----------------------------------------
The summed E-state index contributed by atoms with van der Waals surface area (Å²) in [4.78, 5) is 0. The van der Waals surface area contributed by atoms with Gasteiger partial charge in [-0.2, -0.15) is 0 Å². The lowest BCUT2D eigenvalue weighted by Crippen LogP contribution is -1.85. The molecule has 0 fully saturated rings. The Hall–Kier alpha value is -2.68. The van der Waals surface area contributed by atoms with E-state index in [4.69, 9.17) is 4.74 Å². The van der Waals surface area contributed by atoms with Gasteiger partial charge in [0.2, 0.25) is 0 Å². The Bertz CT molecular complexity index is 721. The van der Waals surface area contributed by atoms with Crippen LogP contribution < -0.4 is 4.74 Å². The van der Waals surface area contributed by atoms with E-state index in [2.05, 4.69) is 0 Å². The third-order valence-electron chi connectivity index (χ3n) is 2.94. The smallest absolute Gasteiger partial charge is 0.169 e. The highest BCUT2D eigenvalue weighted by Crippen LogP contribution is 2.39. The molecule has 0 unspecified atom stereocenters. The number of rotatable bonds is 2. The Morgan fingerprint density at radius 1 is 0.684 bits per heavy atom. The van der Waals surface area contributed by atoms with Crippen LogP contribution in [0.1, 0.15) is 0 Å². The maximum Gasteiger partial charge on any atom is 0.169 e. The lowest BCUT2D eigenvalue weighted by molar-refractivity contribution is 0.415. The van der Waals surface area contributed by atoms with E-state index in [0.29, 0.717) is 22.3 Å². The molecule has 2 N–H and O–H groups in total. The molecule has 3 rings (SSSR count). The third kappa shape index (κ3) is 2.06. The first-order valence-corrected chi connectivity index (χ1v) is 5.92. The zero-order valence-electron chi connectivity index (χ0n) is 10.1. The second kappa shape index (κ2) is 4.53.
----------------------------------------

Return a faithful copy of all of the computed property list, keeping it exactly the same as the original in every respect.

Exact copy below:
The summed E-state index contributed by atoms with van der Waals surface area (Å²) in [4.78, 5) is 0. The van der Waals surface area contributed by atoms with Gasteiger partial charge in [-0.2, -0.15) is 0 Å². The lowest BCUT2D eigenvalue weighted by Crippen LogP contribution is -1.85. The molecule has 0 fully saturated rings. The Hall–Kier alpha value is -2.68. The van der Waals surface area contributed by atoms with E-state index in [4.69, 9.17) is 4.74 Å². The van der Waals surface area contributed by atoms with Gasteiger partial charge in [0.2, 0.25) is 0 Å². The Bertz CT molecular complexity index is 721. The van der Waals surface area contributed by atoms with Crippen LogP contribution < -0.4 is 4.74 Å². The van der Waals surface area contributed by atoms with E-state index in [2.05, 4.69) is 0 Å². The third-order valence-electron chi connectivity index (χ3n) is 2.94. The smallest absolute Gasteiger partial charge is 0.169 e. The highest BCUT2D eigenvalue weighted by Crippen LogP contribution is 2.39. The molecule has 0 unspecified atom stereocenters. The number of rotatable bonds is 2. The Morgan fingerprint density at radius 1 is 0.684 bits per heavy atom. The van der Waals surface area contributed by atoms with Crippen LogP contribution in [0.1, 0.15) is 0 Å². The maximum Gasteiger partial charge on any atom is 0.169 e. The lowest BCUT2D eigenvalue weighted by molar-refractivity contribution is 0.415. The van der Waals surface area contributed by atoms with E-state index in [0.29, 0.717) is 22.3 Å². The molecule has 2 N–H and O–H groups in total. The molecule has 3 rings (SSSR count). The third kappa shape index (κ3) is 2.06. The first-order valence-corrected chi connectivity index (χ1v) is 5.92. The zero-order valence-electron chi connectivity index (χ0n) is 10.1. The second kappa shape index (κ2) is 4.53.